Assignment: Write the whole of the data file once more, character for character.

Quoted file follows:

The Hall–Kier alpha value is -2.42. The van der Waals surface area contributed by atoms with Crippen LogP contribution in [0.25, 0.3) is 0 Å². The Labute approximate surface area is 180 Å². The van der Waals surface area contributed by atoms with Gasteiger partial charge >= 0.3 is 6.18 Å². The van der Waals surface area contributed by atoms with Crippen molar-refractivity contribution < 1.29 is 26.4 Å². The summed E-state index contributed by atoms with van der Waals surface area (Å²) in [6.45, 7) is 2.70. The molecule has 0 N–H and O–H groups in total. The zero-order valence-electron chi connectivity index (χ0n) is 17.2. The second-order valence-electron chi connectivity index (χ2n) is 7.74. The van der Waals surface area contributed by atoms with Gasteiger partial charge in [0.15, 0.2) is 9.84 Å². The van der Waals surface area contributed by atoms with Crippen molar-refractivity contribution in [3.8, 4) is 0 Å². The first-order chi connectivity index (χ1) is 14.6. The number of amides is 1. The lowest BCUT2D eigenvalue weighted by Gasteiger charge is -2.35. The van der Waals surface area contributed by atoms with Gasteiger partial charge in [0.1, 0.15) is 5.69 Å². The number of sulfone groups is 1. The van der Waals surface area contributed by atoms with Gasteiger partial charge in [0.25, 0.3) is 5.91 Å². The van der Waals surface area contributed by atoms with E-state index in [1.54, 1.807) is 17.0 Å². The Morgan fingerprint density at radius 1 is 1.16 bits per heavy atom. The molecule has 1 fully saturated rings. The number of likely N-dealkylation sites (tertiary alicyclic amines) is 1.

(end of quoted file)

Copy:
The Hall–Kier alpha value is -2.42. The van der Waals surface area contributed by atoms with Crippen LogP contribution in [0.25, 0.3) is 0 Å². The Labute approximate surface area is 180 Å². The van der Waals surface area contributed by atoms with Gasteiger partial charge >= 0.3 is 6.18 Å². The van der Waals surface area contributed by atoms with Crippen molar-refractivity contribution < 1.29 is 26.4 Å². The summed E-state index contributed by atoms with van der Waals surface area (Å²) in [6.45, 7) is 2.70. The molecule has 0 N–H and O–H groups in total. The zero-order valence-electron chi connectivity index (χ0n) is 17.2. The second-order valence-electron chi connectivity index (χ2n) is 7.74. The van der Waals surface area contributed by atoms with Gasteiger partial charge in [0.15, 0.2) is 9.84 Å². The van der Waals surface area contributed by atoms with Crippen molar-refractivity contribution in [3.8, 4) is 0 Å². The first-order chi connectivity index (χ1) is 14.6. The number of amides is 1. The lowest BCUT2D eigenvalue weighted by Gasteiger charge is -2.35. The van der Waals surface area contributed by atoms with Gasteiger partial charge in [0.1, 0.15) is 5.69 Å². The number of sulfone groups is 1. The van der Waals surface area contributed by atoms with Gasteiger partial charge in [0.25, 0.3) is 5.91 Å². The van der Waals surface area contributed by atoms with E-state index in [1.54, 1.807) is 17.0 Å². The Morgan fingerprint density at radius 1 is 1.16 bits per heavy atom. The molecule has 1 fully saturated rings. The number of likely N-dealkylation sites (tertiary alicyclic amines) is 1.